To obtain enough quantity of osteogenic cells is a challenge for successful cell therapy in bone defect treatment, and cell numbers were usually achieved by culturing bone marrow cells in a relatively long duration. This study reported a simple and cost effective method to enhance the number of MSCs by collecting and replating the non-adherent cell population of marrow MSCs culture. Bone marrow MSCs were isolated from 11 patients, cultured at a density of 1×105/cm2 to 1×106/cm2 in flasks. For the first three times of media change, the floating cells were centrifuged and replated in separate flasks. The total number of cells in both the primary and replating flasks were counted at day 21. Cell proliferation rate, potentials for osteogenic, chondrognenic, and adipogenic differentiation were examined in both cell types in vitro. In-vivo osteogenic potentials of the cells were also tested in mice implantation model. The results showed that MSCs derived from non-adherent cell population of marrow cell cultures have similar cell proliferation and differentiation potentials as the originally attached MSCs in vitro. When implanted with HA-TCP materials subcutaneously in SCID mice, newly formed bony tissues were found in both cell type groups with osteocalcin expression. We have obtained 36.6% (20.70%-44.97%) more MSCs in the same culture period when the non-adherent cell populations were collected. The findings confirmed that the non-adherent cell population in the bone marrow culture is a complementary source of MSCs, collecting these cells is a simple and cost-effective way to increase MSCs numbers and reduce the time required for culturing MSCs for clinical applications.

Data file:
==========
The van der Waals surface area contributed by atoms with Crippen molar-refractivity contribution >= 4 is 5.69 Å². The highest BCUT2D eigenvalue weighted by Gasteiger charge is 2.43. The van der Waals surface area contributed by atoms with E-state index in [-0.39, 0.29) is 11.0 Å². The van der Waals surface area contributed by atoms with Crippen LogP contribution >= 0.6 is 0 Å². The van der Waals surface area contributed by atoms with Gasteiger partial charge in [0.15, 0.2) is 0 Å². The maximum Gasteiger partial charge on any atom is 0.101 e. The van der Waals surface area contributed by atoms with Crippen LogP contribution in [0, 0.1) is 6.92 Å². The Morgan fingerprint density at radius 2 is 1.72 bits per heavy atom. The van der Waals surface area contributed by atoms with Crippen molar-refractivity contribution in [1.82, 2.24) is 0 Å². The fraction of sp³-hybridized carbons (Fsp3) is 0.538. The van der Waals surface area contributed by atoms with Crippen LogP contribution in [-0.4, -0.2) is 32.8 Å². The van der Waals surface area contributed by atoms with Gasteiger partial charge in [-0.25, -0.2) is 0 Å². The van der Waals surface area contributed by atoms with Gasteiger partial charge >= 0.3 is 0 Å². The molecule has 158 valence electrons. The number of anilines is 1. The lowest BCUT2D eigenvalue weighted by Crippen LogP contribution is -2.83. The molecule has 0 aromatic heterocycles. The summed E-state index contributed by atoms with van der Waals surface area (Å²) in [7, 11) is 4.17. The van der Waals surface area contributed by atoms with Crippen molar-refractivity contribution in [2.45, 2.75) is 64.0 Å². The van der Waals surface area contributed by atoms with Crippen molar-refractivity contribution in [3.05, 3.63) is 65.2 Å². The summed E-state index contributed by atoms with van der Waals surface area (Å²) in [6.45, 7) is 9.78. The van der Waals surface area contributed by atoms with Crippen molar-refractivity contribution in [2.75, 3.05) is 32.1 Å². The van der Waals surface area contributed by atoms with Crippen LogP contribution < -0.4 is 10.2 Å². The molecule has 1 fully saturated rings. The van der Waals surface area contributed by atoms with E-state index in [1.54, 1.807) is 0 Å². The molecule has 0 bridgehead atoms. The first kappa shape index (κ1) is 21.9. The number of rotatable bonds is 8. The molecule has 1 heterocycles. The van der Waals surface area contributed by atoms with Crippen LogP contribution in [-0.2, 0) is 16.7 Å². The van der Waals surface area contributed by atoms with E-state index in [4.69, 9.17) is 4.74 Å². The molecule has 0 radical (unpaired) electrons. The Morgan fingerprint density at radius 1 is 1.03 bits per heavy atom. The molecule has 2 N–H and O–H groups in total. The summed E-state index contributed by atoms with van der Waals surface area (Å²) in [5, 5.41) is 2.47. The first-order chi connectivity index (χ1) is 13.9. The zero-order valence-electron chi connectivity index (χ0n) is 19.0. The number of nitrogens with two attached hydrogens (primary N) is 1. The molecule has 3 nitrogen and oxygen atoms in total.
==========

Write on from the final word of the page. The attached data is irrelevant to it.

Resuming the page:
|Number of pages||8|
|Journal||Journal of Orthopaedic Research|
|Publication status||Published - 2006|